02-Sep-2002 -- On our recent visit to the Etosha National Park we investigated the possibility of visiting the three confluence points in the park. These all lie along latitude 19S. 19S 15E lies in the western section, which is not open to the general public. It is close to an existing road, so maybe accessible if you have the right vehicle. 19S 16E lies right in the pan. This may be accessible during the dry season, but we did not have time to assess it. 19S 17E is fairly close to Namutoni camp.
Anyone attempting these Confluences should be aware that it is strictly against regulations for anyone to travel anywhere but on the existing roads. Also, being in a "Big 5" game reserve, it would be foolhardy (and illegal!) to try to walk through the bush. We made enquiries at the Park Ranger’s office at Namutoni, and were told that there was an additional problem: The bush can be extremely dense, and travel through undeveloped areas is almost impossible. Obviously, travelling in a sensitive ecological area would also cause serious damage.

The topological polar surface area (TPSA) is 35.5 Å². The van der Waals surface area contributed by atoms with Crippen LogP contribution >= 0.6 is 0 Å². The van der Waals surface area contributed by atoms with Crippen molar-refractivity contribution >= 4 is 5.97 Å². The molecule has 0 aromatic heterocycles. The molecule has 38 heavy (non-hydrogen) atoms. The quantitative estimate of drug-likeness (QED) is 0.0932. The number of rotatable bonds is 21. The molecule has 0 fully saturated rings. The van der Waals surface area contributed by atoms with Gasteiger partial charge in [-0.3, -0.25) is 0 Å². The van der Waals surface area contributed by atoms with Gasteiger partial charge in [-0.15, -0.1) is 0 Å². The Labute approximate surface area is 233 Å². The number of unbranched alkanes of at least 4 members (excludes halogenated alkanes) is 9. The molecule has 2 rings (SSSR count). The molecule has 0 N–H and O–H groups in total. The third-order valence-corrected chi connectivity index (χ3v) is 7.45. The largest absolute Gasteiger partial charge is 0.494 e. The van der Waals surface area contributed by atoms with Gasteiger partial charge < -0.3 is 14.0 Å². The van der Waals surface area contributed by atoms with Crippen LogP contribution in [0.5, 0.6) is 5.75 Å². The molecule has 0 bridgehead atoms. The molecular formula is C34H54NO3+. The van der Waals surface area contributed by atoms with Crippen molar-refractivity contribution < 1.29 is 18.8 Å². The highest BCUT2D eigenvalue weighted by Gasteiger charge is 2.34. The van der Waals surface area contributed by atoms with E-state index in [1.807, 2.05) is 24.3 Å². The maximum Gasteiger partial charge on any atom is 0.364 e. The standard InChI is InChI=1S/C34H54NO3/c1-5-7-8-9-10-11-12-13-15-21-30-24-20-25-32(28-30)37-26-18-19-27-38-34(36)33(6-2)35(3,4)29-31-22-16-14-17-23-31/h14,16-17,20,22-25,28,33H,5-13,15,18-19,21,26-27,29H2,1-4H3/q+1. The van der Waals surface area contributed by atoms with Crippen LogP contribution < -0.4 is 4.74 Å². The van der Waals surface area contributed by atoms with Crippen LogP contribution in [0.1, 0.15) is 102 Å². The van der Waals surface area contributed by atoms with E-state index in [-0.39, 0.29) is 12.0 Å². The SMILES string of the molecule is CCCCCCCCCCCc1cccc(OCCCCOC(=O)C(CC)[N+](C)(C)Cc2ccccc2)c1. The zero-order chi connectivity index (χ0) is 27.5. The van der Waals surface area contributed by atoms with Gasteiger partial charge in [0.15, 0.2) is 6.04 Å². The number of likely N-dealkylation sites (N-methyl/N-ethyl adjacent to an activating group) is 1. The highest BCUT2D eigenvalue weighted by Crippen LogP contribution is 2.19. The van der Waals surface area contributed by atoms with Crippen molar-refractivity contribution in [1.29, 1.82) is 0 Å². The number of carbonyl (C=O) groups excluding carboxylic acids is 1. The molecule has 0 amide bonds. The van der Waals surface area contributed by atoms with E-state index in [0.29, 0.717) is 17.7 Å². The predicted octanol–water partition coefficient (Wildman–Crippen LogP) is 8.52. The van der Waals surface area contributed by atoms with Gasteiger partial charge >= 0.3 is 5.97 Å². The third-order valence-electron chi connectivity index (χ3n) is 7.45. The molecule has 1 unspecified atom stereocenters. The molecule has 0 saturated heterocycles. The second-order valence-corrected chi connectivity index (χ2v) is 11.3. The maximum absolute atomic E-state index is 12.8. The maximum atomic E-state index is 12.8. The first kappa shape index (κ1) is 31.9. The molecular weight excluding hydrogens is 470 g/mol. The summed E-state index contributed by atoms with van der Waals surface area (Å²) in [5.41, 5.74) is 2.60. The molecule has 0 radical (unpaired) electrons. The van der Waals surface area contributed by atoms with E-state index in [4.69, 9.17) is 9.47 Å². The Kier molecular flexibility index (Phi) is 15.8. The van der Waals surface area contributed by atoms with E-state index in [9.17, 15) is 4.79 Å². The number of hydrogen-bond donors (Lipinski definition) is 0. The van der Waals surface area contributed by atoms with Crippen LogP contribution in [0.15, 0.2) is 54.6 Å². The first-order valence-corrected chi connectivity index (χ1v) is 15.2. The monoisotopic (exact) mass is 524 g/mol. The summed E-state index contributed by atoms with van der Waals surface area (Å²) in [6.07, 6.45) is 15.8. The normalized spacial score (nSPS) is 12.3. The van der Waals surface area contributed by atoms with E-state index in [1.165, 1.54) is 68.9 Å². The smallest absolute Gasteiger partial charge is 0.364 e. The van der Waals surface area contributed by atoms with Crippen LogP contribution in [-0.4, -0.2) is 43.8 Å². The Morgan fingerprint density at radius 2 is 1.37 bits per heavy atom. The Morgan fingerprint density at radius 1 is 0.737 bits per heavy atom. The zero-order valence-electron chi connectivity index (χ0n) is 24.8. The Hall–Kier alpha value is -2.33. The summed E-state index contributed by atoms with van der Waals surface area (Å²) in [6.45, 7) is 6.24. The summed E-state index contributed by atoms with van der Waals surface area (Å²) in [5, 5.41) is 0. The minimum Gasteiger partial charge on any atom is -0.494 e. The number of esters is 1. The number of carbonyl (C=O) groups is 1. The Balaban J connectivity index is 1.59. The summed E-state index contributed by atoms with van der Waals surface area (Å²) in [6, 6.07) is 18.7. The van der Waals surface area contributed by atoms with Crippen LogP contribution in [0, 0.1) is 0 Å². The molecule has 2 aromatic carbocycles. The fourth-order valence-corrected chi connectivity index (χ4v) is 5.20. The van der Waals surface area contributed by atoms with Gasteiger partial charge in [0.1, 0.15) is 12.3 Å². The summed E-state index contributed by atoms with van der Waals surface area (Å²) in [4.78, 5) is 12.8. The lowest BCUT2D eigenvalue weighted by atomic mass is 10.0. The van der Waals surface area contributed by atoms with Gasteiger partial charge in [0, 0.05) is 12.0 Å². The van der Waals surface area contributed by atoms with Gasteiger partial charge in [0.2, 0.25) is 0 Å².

So we had to be satisfied with approaching the Confluence as closely as possible while keeping to the existing roads. The closest road was labelled "Dik-dik" drive, and makes a circular trip in the direction of 19S 17E. The Damara Dik-dik is a small buck, weighing up to 5 kg, and with a shoulder height up to 38cm. They live to an age of 10 years, and are protected game in Namibia. The circular drive was well-named: Picture 6 shows a Dik-dik quietly sitting right next to the road a few hundred metres from the closest approach to the confluence point.
Using our GPS we determined that the closest point to the Confluence on this drive was still 17.2 km away (Picture 5). Pictures 1-4 show views in all directions from this point. As can be seen, the bush is quite dense, and it would be difficult to walk through this bush, never mind drive through it in a vehicle. The large anthill in Picture 3 is typical of this area. The holes in the ground at the base were probably made by an ant-bear.